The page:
The operator of a commercial harness racing track at the Cumberland Fairgrounds is looking to open an off-site facility to simulcast and bet on races amid long-term plans to bring the sport back to southern Maine following the closure of Scarborough Downs last year.

Legislation signed into law by Gov. Janet Mills last week will allow First Track Investments to temporarily open a simulcast facility for betting on harness racing while the group looks to build a new track to be used permanently.

“Because our time at Cumberland is temporary, this gives us the ability to host a simulcast facility somewhere else,” said Michael Cianchette, principal of First Track Investments. “It doesn’t have to be at the fairgrounds. It can be somewhere else in Cumberland County as long as the municipality approves.”

Prior to the passage of the legislation, racetracks as well as off-track betting facilities were allowed to offer betting on simulcast races, but tracks had to conduct the betting within the enclosure of the track facilities or in the same location as their slot machines.

Now tracks may operate a separate facility for simulcasting and betting, as long as it is in the same county, is not in the same municipality as an off-track betting site and it receives municipal and state approval. The legislation expires in 2024, at which point Cianchette said his group is hoping to have a new track facility established.

Rep. Ted Kryzak, R-Acton, the sponsor of the legislation, said he submitted it on behalf of the Maine Harness Horsemen’s Association to help keep racers in Maine during an interim period between the closure of the Downs and the opening of First Track’s permanent site.


“This is about doing what we’ve always done with harness racing and getting it back in Maine,” Kryzak said. “It’s been here forever and people like it. They want it back. They’ve missed Scarborough Downs.”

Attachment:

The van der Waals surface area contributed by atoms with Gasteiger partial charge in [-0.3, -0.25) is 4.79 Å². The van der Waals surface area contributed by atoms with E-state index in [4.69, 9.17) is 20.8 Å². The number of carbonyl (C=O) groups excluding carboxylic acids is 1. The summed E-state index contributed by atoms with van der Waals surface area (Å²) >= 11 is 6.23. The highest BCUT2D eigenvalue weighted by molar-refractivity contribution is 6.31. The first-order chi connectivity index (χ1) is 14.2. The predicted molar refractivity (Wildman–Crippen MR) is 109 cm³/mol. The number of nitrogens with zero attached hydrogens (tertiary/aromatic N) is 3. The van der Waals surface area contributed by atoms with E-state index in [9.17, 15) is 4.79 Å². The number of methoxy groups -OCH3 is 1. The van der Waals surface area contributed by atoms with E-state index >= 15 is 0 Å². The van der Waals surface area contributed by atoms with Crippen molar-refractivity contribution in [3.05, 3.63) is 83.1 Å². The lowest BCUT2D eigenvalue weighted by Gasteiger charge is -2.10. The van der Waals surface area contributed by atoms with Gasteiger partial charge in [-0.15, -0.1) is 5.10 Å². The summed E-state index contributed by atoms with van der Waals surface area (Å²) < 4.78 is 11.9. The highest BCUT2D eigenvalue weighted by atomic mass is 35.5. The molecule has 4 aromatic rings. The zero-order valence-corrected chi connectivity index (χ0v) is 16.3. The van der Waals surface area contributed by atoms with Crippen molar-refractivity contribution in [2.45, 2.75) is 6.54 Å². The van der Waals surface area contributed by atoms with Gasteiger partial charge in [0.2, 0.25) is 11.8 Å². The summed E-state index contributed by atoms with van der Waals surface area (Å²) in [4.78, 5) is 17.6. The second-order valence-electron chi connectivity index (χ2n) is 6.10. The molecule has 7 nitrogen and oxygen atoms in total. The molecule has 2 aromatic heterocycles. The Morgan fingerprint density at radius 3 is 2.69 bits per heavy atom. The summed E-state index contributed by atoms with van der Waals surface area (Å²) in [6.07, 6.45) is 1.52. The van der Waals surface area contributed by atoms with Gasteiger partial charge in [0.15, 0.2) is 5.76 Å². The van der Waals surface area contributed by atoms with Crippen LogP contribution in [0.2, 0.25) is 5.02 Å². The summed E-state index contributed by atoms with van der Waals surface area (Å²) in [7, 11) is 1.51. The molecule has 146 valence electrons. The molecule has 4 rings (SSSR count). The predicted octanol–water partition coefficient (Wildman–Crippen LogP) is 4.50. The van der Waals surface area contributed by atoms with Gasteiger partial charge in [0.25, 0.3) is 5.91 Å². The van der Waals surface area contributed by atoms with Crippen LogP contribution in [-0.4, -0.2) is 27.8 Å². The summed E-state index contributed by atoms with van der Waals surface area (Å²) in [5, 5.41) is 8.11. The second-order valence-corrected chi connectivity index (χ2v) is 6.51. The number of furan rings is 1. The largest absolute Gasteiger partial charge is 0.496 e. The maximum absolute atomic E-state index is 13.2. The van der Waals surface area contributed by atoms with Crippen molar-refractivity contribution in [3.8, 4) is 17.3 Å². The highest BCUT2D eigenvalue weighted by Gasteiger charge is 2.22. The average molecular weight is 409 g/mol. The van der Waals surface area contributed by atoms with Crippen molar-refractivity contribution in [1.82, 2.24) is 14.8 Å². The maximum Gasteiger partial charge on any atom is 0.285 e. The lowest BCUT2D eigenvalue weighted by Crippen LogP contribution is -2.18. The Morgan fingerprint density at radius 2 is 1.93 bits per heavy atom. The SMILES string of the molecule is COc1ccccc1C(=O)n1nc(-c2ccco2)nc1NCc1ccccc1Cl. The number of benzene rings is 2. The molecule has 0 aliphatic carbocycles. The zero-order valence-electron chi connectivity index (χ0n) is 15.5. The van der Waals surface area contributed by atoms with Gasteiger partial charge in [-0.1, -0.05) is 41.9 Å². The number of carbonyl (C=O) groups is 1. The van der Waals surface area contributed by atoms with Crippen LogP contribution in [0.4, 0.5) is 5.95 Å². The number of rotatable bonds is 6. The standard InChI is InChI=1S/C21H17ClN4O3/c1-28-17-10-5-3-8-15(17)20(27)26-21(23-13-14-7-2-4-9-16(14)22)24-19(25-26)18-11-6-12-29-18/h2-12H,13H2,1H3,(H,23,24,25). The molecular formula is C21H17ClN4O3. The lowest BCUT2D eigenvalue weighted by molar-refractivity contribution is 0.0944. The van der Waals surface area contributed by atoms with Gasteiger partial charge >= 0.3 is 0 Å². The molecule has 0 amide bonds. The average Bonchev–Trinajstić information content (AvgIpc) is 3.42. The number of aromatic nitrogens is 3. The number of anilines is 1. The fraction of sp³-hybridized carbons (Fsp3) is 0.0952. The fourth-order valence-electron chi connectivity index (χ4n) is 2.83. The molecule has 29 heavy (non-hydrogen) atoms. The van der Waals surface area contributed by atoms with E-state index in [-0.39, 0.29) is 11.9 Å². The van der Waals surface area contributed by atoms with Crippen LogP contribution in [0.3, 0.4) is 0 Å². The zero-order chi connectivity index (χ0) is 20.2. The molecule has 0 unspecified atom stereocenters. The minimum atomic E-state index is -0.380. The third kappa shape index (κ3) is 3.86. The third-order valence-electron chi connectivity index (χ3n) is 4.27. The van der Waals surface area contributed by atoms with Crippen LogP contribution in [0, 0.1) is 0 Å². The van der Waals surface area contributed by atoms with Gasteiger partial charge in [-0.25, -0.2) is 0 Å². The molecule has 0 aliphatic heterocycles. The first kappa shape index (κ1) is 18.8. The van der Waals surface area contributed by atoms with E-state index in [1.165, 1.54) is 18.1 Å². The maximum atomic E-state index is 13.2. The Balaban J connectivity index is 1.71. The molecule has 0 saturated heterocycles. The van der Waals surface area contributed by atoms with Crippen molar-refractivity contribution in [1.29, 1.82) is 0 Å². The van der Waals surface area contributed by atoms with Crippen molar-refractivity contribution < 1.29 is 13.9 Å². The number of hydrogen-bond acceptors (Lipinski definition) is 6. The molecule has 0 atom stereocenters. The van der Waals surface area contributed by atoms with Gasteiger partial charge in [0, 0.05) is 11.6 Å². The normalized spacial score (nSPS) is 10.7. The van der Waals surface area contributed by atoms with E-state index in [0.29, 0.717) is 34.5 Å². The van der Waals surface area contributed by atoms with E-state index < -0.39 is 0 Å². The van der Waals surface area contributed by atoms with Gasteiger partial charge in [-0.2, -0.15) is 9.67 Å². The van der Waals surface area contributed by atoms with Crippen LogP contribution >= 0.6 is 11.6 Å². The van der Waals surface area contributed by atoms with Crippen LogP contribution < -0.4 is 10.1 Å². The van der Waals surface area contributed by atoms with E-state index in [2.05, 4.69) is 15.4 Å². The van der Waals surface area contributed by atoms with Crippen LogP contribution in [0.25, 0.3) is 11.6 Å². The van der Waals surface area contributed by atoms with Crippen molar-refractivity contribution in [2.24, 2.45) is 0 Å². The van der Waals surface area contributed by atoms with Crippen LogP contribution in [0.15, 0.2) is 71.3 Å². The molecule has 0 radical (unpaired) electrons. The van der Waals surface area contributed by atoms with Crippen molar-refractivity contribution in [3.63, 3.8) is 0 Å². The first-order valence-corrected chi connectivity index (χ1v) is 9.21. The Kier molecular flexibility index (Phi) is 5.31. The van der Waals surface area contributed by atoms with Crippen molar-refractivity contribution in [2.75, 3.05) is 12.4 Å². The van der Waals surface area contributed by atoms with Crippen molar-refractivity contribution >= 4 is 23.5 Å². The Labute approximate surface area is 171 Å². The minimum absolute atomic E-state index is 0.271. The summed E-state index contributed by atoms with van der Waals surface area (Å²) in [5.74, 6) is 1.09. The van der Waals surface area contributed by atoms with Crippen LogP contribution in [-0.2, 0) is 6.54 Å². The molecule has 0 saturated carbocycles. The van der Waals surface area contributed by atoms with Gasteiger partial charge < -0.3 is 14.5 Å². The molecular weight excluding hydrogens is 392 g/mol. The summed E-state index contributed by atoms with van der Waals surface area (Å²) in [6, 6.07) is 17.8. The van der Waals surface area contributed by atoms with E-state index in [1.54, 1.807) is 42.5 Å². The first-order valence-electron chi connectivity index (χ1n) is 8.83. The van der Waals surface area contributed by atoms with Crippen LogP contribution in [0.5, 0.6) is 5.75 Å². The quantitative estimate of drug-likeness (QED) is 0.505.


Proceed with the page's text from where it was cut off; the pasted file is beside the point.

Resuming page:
First Track is reaching out to various municipalities and is looking to likely work with an existing restaurant or entertainment venue where it could add pari-mutuel betting on simulcast races. Pari-mutuel betting is a type of gambling where participants’ bets are placed together in a pool and the payoff odds are calculated by sharing the pool among the winning bets.

“We’ve kicked off some of those conversations,” Cianchette said. “If the municipality believes for whatever reason this is something that should not occur in the town, then we want to respect that.”

The fairgrounds are not conducive to a year-round food and beverage operation, which is why Cianchette said they are looking for other locations. “Really what we’re looking forward to is … hopefully bringing new fans into the sport to have an exciting time not only participating in this Maine industry but involving food and beverage and music and the other things that can go along with an entertainment facility,” Cianchette said.

During the Legislature’s consideration of the bill, some off-track betting locations – of which there are just six statewide – expressed concern the legislation undermines the process for setting up off-track locations. The law for licensing an off-track betting facility grants other commercial tracks or off-track facilities in the same area the ability to raise objections that would prohibit the state from moving forward on a new license.

Jim Day, president of Winners Circle in Lewiston, and Denise Terry, president of Scarborough Downs, both voiced opposition to earlier versions of the bill that wouldn’t have included the need for municipal approval or the sunset provision in the law that was approved. The two also voiced concerns about a track-owned off-track betting facility, or OTB, paying lower taxes than other OTBs. Neither Day nor Terry responded to messages seeking comment.

Cianchette said his intent is not to undermine other OTB sites. “A lot of those places, they have their customer bases,” he said. “They deliver a very consistent experience and what we’re trying to do is instead of just carve the same pie up a different way, we’re trying to bring something new and make the pie bigger. I really don’t think there’s going to be a lot of overlap.”

In the long term, he said, First Track is looking to construct a commercial track and entertainment venue in either Cumberland County or York County where both racing and simulcast betting would take place. “We hope to be in permitting this fall,” Cianchette said.

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